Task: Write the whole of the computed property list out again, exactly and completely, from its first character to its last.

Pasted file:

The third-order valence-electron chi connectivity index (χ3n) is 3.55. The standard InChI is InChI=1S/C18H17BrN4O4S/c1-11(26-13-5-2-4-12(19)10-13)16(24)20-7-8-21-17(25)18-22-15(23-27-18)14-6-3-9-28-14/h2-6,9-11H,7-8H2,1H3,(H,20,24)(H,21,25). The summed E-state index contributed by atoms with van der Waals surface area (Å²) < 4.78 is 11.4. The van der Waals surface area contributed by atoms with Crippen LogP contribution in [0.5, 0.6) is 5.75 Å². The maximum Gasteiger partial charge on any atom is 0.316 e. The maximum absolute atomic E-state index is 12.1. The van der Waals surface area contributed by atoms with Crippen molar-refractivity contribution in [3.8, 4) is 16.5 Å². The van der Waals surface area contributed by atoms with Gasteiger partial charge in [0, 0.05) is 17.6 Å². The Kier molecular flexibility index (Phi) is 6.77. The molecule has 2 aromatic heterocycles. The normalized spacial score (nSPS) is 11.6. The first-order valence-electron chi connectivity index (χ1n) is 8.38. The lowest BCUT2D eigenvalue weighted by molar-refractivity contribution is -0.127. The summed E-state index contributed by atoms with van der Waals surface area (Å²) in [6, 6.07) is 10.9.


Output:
The third-order valence-electron chi connectivity index (χ3n) is 3.55. The standard InChI is InChI=1S/C18H17BrN4O4S/c1-11(26-13-5-2-4-12(19)10-13)16(24)20-7-8-21-17(25)18-22-15(23-27-18)14-6-3-9-28-14/h2-6,9-11H,7-8H2,1H3,(H,20,24)(H,21,25). The summed E-state index contributed by atoms with van der Waals surface area (Å²) < 4.78 is 11.4. The van der Waals surface area contributed by atoms with Crippen LogP contribution in [0.5, 0.6) is 5.75 Å². The maximum Gasteiger partial charge on any atom is 0.316 e. The maximum absolute atomic E-state index is 12.1. The van der Waals surface area contributed by atoms with Crippen molar-refractivity contribution in [3.8, 4) is 16.5 Å². The van der Waals surface area contributed by atoms with Gasteiger partial charge in [0, 0.05) is 17.6 Å². The Kier molecular flexibility index (Phi) is 6.77. The molecule has 2 aromatic heterocycles. The normalized spacial score (nSPS) is 11.6. The first-order valence-electron chi connectivity index (χ1n) is 8.38. The lowest BCUT2D eigenvalue weighted by molar-refractivity contribution is -0.127. The summed E-state index contributed by atoms with van der Waals surface area (Å²) in [6, 6.07) is 10.9.